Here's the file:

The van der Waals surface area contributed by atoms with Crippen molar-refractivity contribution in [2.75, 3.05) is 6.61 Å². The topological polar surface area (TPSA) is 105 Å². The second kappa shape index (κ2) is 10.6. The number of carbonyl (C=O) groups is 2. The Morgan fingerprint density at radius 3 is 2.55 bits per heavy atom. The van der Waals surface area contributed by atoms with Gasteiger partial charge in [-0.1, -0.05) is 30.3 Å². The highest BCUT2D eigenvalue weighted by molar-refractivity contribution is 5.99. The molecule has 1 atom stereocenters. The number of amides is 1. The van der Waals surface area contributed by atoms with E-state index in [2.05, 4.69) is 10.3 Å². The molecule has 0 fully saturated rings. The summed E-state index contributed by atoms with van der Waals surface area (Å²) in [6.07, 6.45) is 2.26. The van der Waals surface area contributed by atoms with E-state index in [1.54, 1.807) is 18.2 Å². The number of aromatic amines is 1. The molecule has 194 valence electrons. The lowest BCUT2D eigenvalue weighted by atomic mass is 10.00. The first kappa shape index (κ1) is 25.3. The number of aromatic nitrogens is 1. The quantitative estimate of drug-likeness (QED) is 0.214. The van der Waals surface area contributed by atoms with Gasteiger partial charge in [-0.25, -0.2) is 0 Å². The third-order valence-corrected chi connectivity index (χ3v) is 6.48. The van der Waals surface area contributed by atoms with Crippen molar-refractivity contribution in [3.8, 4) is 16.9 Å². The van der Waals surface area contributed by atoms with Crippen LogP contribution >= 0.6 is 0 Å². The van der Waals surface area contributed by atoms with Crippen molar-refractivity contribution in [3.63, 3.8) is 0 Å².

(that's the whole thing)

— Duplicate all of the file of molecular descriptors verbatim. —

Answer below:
The van der Waals surface area contributed by atoms with Crippen molar-refractivity contribution in [2.75, 3.05) is 6.61 Å². The topological polar surface area (TPSA) is 105 Å². The second kappa shape index (κ2) is 10.6. The number of carbonyl (C=O) groups is 2. The Morgan fingerprint density at radius 3 is 2.55 bits per heavy atom. The van der Waals surface area contributed by atoms with Gasteiger partial charge in [-0.1, -0.05) is 30.3 Å². The highest BCUT2D eigenvalue weighted by molar-refractivity contribution is 5.99. The molecule has 1 atom stereocenters. The number of amides is 1. The van der Waals surface area contributed by atoms with E-state index in [2.05, 4.69) is 10.3 Å². The molecule has 0 fully saturated rings. The summed E-state index contributed by atoms with van der Waals surface area (Å²) in [6.07, 6.45) is 2.26. The van der Waals surface area contributed by atoms with E-state index in [1.54, 1.807) is 18.2 Å². The number of aromatic amines is 1. The molecule has 194 valence electrons. The lowest BCUT2D eigenvalue weighted by atomic mass is 10.00. The first kappa shape index (κ1) is 25.3. The number of aromatic nitrogens is 1. The quantitative estimate of drug-likeness (QED) is 0.214. The van der Waals surface area contributed by atoms with Gasteiger partial charge in [-0.25, -0.2) is 0 Å². The third-order valence-corrected chi connectivity index (χ3v) is 6.48. The van der Waals surface area contributed by atoms with Crippen molar-refractivity contribution in [3.8, 4) is 16.9 Å². The van der Waals surface area contributed by atoms with Crippen LogP contribution >= 0.6 is 0 Å². The van der Waals surface area contributed by atoms with Crippen molar-refractivity contribution in [3.63, 3.8) is 0 Å².